As we look again at the face of Henry son! Oh! you great wide Samuel! If this Kirke White, we hope the memory of it is how you picked Mr. William Shakspeare will cling tightly to us. Surely, thinking to pieces to little Davy, the wonder is he of him will do us good. ever performed him at all! But, perhaps, it was that little Davy was so used himself to get picked to pieces, he knew the value of it!

There is no chair at hand, quickly, for the lady whose presence is upon us now. "Madam," says Dr. Johnson to her, in echo of what he smiled when she called upon him at his own chambers, "you who so often occasion a want of seats to others, will the more readily excuse the want of one yourself! " And the lady, who is Sarah Kemble, Mrs. Siddons, is very tall and stately, but bien gracieuse and takes the place that is deferentially made for her, with a lofty air. She talks, when she is questioned, of the rôle she thinks best suited to her, and when she decides for Queen Catherine, Johnson tells her she is right, and cries, When you next perform it, madam, I will myself once more hobble out to the theatre to see!" Neither praise nor money seem to have depraved her, Johnson tells Mrs. Thrale; but when refreshments are brought round she makes us laugh. She says tragically, but quite unconsciously use having become her second nature I asked for water, boy; you brought me beer!" just as if it were a line out of some weak Shakspeare, and she must knit her brows to give it point!



Closely after Mrs. Siddons, follow David Garrick and his merry little Viennese wife. She is in white satin, with cushioned hair, and as many strings of pearls twined in it and on her neck and wrists as Garrick's love and improving fortune can afford to put there; but he is in a stage dress, and "Mackbeth" (as the "Rambler" spells it), and cries,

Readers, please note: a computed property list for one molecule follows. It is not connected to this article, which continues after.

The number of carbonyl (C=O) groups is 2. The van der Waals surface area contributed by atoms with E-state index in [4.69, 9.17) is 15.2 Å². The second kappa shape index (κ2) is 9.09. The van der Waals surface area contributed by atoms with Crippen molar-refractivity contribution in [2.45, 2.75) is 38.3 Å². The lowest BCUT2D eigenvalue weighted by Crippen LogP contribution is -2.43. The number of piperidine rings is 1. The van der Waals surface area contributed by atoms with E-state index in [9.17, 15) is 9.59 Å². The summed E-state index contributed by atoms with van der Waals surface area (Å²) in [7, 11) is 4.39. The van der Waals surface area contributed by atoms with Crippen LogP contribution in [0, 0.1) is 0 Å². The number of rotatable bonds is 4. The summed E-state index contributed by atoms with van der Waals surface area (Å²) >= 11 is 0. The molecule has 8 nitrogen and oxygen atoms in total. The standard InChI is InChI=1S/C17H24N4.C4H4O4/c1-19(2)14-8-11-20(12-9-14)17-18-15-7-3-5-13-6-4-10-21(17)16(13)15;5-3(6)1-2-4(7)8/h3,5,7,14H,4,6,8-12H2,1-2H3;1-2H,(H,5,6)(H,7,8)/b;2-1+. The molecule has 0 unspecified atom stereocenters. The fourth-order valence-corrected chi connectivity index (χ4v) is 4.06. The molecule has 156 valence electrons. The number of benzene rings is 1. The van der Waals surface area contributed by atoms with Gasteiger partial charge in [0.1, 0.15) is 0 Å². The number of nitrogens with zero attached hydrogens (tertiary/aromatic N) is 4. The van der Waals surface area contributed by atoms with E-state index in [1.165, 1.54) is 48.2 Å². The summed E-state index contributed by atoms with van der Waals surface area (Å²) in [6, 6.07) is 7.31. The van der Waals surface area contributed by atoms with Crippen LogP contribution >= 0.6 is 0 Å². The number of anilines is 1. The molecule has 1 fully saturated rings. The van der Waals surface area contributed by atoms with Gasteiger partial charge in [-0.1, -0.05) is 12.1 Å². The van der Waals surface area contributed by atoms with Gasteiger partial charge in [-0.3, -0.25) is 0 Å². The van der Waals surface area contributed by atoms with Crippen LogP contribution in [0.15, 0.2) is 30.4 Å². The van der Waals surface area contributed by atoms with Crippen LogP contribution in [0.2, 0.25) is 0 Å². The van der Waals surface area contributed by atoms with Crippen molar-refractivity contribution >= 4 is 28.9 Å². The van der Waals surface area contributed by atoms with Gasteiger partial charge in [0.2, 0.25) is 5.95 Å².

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And the "Rambler," pointing, not at the actor, but at the poet, criticises. Mackbeth, he says, weakens his diction by the name of an instrument used by butchers and cooks in the meanest employments," so that "connecting, as we do, a knife with sordid offices, we feel aversion rather than terror! " Mackbeth, too, is guilty of the "utmost extravagance of determined wickedness, when he does not wish his knife to see the deed it does ;" and the Rambler" can scarcely check his risibility at the next line, for who, without some relaxation of his gravity, can hear of the avenger of guilt peeping through a blanket!" Öh! John



His besetting sin was, according to Sir John Hill-apothecary, botanist, writer - that he did not use the vowels I and U properly that he put one, in short, where he ought to put the other. Garrick replied to this complaint,

If it is, as you say, that I've injured a letter, I'll change my note soon, and I hope for the better;

May the right use of letters, as well as of men, Hereafter be fixed by the tongue and the pen. Most devoutly I wish they may both have their due,

And that I may be never mistaken for U! And whilst we look at him, the witticism is buzzed from lip to lip amusedly, and there is many a smiling face hid behind an outspread fan.


No one laughs more heartily at this, and at every other subject tickling her bright brain, than Mary Monckton, Countess of Cork. She comes made way for by the pleased crowd with her face so perfectly beaming with good-humour and vivacity, it makes itself a mark for every one at once. No one can overlook her. She quizzes, enjoys, rollicks, eighty years old as she is; and as every lion presses to her to obtain the cordon d'honneur of a moment's notice and a flash of comically-malicious chat, she looks as attractive and as savoury as a newmade bride. She is in bridal white satin, too, with a high blonde cap, and many sparkling jewels (not a particle brighter than her eyes, though!); and she sits upright in her chair, and sees and hears everything, letting no sound or incident pass by.

Surely," she says to Dr. Johnson (only this is half a century ago), "surely Dr. Sterne's writings are sometimes pathetic! Why, some of them have even affected me!" And Johnson answers, rolling himself about and laughing, "That, dearest, is because you are a dunce!" For he loves her, as his own word is for his queer attachments, and he calls her any name that comes uppermost. She is a little wounded after this, and pouts; but Johnson appeases her by saying what is the pretty truth-that she may be sure he does not think her duncish, or he certainly would not tell her


Other ladies are in the wake of this lively countess. The first is Amelie Alderson, Mrs. Opie. She is young and pretty and plaintive, and she is singing her song,


skims the cream of each critique, Breathes o'er the page her purity of soul, Reforms each error, and refines the whole;